On July 30 1918, the day after his final victory, he was flying an early model Aviatik (Berg) D.I in a formation of four. He was shot down in flames by a pair of Italian Hanriot HD.1 fighters, with his plane disintegrating before impact. Linke-Crawford had separated from his wingmen before engaging the Italians, but his airplane had spun out before engaging. He had recovered and been fired upon.

Linke-Crawford was accredited as Caporale Aldo Astolfi's sole success as a fighter pilot. Given the Aviatik was the first fighter manufactured entirely in Austria, with an initial reputation for wing failures during violent aerial maneuvers, there was suspicion Linke-Crawford had fallen afoul of a faulty airplane rather than an Italian pilot.

While the original Aviatik D-I design by Julius von Berg was sound, the Series 115 aircraft license-produced by the Lohner firm at Wien-Floridsdorf were notorious for failures along the wing trailing edges during high speed maneuvers (as Lohner had deviated from Aviatik specifications by employing thinner, lighter wing ribs). At the time of his death, Linke-Crawford was flying one of these defective machines, build number 115.32.

Although Frank Linke-Crawford was originally buried at Pobrežje Cemetery in Maribor, now Slovenia, after the war, in 1919, he was reinterred in Salzburg.

Karl Sabeditsch

In this series, you will find two other Aviatik D.I models, piloted by the pilots Karl Sabeditsch and Karl Turek. There aren’t as much info on these pilots, because they were not aces, but they were brave pilots who decided to challenge death during their fights in the skies.

The Aviatik D.I piloted by Karl Sabeditsch

The Aviatik D.I piloted by Karl Sabeditsch.

Karl Sabeditsch piloted one of the first serial Aviatik D.I 38.01, and was the first to shot down an enemy aircraft with Aviatik D.I. The first serial Aviatik D.I was dispatched from Luftfahrdepot and delivered to elite Fluggeschwader I to Divacca airfield in 1917, at the Isonzo front, Italy, for combat tests.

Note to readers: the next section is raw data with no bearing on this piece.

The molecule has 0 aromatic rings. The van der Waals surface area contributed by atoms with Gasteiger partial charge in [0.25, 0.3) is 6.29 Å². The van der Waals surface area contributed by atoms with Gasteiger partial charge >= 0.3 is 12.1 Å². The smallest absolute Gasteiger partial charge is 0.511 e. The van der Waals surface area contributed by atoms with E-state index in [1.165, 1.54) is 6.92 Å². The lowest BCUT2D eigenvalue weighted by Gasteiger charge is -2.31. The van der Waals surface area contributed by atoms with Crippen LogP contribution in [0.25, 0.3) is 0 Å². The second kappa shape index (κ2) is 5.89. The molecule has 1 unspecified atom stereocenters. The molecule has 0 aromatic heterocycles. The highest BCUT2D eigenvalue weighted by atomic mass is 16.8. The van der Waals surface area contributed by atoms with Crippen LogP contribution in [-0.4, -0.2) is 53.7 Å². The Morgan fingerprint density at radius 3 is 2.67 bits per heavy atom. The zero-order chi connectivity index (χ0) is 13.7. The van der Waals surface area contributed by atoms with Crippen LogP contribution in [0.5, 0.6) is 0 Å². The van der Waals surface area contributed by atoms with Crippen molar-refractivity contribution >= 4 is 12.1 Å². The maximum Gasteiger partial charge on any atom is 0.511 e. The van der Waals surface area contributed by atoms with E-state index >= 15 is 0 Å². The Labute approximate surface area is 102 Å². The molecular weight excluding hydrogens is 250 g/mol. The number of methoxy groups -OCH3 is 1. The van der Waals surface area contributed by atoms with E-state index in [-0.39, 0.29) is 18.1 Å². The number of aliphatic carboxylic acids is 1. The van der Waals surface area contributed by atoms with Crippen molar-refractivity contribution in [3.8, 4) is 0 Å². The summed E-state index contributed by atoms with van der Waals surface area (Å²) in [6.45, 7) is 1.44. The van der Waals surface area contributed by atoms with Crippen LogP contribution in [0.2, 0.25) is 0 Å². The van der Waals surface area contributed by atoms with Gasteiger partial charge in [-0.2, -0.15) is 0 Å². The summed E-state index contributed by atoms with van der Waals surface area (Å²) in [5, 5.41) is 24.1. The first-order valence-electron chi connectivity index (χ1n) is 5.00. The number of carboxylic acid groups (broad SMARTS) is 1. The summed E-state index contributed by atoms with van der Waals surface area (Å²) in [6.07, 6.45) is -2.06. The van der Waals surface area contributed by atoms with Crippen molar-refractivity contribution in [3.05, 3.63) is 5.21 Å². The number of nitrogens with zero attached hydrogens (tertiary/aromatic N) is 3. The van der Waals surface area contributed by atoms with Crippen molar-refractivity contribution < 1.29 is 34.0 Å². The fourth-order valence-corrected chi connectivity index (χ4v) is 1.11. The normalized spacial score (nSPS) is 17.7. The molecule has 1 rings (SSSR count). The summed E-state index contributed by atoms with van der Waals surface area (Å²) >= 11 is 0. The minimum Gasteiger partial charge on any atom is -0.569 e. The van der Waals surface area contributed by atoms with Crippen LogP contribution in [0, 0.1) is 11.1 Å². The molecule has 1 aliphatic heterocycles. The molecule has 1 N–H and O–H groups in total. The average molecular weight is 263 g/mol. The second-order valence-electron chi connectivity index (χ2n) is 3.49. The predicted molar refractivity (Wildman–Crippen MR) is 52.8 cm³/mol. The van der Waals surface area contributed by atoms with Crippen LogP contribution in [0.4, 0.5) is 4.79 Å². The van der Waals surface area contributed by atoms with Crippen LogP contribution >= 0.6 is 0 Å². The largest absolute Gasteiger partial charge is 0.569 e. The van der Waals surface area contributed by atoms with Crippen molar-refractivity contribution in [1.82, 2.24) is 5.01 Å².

The unit commander was Hptm. Karl Sabeditsch. Aviatik D.I model 30.19 (delivered with the 38.01) took off for its first combat mission equipped with a Schwarzlose machine gun, posed above the top wing canopy on 18th May. Flying the prototype, Hptm. Sabeditsch shot down an Italian Caproni bomber near Hermado on 23rd May. It was not only the first victory achieved by “Bergs,” but also Sabeditsch’s first notch.

Hptm. Karl Sabeditsch’s aircraft, which received a camouflage pattern on its rudder in June 1917, also shot down an Italian Nieuport fighter on 20th August, 1917. On the morning of 11th July, 1917, Sabeditsch, in model 30.19, escorted bombers raiding Cividale.

Hptm. Karl Sabeditsch, CO FliK 1J, was shot down on July 17, 1918, while piloting an Aviatik-Berg D.I, probably by his own AA in Le Bocche di Càttaro (Boka Kotorska).

Karl Turek

Karl (or Kàroly) Turek was a Hungarian pilot, Flik 74J, with a confirmed victory in the sky. He is the third pilot on the Aviatik D.I presented in this Wings of Glory Series.

Karl Turek with his Aviatik D.I and his T on the fuselage.

Karl Turek with his Aviatik D.I and his T on the fuselage.

There isn't much information on this pilot, except his aircraft was provided with an unusual camouflage pattern, created in the field and characterized by a white stripe on the fuselage with a black “Gothic T” inside, indicating the initial letter of his surname.

Hungarian documents say Turek was wounded in an air fight on 19th June, 1918.

Information sources: Military Machine, Wikipedia, First World War, Japo Publishing, Battles over Piave 1918